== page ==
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Between 1933 and 1945 Hitler and the Nazi Part were successful in their creation of a new united German Nation, or Volksgemeinshaft. Discuss the validity of this claim.

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Introduction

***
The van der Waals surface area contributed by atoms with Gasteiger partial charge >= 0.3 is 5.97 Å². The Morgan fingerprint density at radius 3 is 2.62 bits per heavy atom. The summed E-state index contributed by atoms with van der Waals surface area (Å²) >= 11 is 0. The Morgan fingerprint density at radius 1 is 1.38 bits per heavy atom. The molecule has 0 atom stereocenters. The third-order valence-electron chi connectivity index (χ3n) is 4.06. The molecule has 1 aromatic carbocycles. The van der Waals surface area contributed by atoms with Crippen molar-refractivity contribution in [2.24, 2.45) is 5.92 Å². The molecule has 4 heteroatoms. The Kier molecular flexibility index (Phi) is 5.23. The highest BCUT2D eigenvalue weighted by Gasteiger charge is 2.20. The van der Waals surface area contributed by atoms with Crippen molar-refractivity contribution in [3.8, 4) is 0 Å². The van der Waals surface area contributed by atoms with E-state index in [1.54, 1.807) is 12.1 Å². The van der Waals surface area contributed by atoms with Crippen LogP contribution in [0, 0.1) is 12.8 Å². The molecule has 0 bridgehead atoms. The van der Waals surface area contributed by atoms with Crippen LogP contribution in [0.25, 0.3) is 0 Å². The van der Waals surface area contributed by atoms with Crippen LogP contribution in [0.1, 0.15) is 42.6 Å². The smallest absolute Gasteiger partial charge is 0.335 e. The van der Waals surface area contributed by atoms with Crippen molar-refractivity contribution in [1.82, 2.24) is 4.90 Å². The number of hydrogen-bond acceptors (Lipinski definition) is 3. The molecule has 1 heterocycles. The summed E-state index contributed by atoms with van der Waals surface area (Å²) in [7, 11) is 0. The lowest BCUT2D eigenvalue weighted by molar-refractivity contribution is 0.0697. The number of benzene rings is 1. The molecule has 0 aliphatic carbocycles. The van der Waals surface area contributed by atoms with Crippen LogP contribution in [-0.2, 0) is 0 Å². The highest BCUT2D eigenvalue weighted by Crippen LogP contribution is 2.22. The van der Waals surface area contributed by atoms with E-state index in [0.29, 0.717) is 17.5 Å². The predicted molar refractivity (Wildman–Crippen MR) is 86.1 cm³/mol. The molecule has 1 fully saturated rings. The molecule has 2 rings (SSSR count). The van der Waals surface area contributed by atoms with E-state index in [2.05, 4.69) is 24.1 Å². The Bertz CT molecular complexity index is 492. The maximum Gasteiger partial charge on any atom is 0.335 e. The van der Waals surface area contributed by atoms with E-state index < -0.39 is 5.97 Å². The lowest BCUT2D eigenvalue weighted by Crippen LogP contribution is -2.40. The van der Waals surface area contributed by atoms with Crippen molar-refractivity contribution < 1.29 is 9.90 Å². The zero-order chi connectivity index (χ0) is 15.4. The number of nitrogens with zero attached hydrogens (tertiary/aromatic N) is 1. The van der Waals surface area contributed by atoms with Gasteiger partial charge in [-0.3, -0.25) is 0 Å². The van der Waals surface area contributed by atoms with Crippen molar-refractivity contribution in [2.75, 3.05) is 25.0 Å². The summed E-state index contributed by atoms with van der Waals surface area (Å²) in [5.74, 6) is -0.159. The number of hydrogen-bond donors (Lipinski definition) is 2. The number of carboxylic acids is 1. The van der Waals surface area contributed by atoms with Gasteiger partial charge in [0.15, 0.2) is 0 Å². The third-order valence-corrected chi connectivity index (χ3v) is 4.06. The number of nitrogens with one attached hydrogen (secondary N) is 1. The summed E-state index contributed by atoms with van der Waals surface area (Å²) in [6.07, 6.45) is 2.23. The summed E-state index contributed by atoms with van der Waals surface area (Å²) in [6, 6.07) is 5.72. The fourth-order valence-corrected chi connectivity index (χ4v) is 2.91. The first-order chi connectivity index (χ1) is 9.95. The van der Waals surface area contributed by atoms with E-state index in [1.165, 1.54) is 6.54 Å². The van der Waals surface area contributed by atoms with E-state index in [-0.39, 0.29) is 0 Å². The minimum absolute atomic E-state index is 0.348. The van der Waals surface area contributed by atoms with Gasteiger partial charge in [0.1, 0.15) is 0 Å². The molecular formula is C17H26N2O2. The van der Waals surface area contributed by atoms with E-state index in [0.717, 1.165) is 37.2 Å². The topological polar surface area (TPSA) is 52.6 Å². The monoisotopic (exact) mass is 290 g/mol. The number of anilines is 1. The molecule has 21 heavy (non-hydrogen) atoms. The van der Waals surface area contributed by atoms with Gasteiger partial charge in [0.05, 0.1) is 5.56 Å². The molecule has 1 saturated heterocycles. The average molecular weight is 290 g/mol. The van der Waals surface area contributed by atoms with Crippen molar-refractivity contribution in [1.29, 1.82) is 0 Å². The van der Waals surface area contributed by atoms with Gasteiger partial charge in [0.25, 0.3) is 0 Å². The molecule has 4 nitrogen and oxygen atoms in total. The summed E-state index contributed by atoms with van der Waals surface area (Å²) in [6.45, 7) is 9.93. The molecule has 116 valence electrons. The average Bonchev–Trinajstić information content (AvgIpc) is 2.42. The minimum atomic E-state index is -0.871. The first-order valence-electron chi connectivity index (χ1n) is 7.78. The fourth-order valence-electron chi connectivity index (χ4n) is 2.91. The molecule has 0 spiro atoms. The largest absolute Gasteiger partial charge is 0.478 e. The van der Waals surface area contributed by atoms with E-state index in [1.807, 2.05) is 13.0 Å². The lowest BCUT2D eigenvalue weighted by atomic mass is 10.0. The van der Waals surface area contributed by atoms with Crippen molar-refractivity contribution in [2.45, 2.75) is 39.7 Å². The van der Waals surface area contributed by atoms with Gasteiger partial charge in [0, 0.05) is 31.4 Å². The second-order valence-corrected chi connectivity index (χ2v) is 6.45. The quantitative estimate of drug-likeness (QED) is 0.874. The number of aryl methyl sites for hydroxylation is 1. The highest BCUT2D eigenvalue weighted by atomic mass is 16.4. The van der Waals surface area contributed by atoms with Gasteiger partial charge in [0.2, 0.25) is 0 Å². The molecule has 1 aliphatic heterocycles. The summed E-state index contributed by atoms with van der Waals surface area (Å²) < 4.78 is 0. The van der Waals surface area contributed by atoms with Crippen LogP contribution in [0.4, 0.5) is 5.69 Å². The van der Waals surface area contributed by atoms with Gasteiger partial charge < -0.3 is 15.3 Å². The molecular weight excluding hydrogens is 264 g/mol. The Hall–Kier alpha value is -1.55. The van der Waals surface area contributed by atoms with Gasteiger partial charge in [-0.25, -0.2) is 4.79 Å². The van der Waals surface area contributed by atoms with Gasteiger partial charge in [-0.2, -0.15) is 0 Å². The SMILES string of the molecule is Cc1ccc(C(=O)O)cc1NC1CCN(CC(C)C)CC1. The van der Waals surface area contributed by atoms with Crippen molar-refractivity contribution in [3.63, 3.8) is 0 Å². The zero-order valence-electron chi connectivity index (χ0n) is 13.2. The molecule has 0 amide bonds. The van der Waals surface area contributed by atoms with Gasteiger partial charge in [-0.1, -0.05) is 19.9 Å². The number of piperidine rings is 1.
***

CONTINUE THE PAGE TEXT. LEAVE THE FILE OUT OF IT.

Between 1933 and 1945 Hitler and the Nazi Part were successful in their creation of a new united German Nation, or Volksgemeinshaft. Discuss the validity of this claim. Hitler realised the need to recreate German society to form an ideal Nazi community, in order to create his 1000-year Reich. His new society is more commonly known as the Volksgemeinshaft, which can be literally translated as people's community. Such society would be classless, a racially pure community, with no division where people had the same thinking, or views and they acted for the state, they all thought the same way, and Gleichschaltung was achieved. People in this community were also expected to share a common worldview and philosophy, or Welschauung, which made the Nazis hostile to outsiders or people who did not belong in the community. As a part of the drive to achieve social conformity the term Volksgenossen or the national comrades was adopted. In order to penetrate the idea of a Volksgemeinshaft, the people were expected to attend parades and speeches, which became a feature of the new public ritual. Ultimately, no regime which failed to survive even a generation could create a "social revolution" in the sense of a total transformation of society, as many of the Nazis ideals were contradictory, and the fact that no one can dictate on individuals beliefs and values. One of the most important aspects of Hitler's attempt to create Volksgemeinshaft was the control upon the opposition in the community, in order to remove threats from preventing his "1000-year Reich." There were many ways a person could oppose Hitler and the Nazi's, from active opposition, those who spoke out against Hitler, to passive resistance, those who opposed Hitler silently, it could even be in the form of thinking against the Nazi's. In fact Hitler always moved quickly to remove his critics even from office, he did this by forcing a person to resign, as he did to Field Marshall Von Blomberg, the Minister of Defence, or ...read more.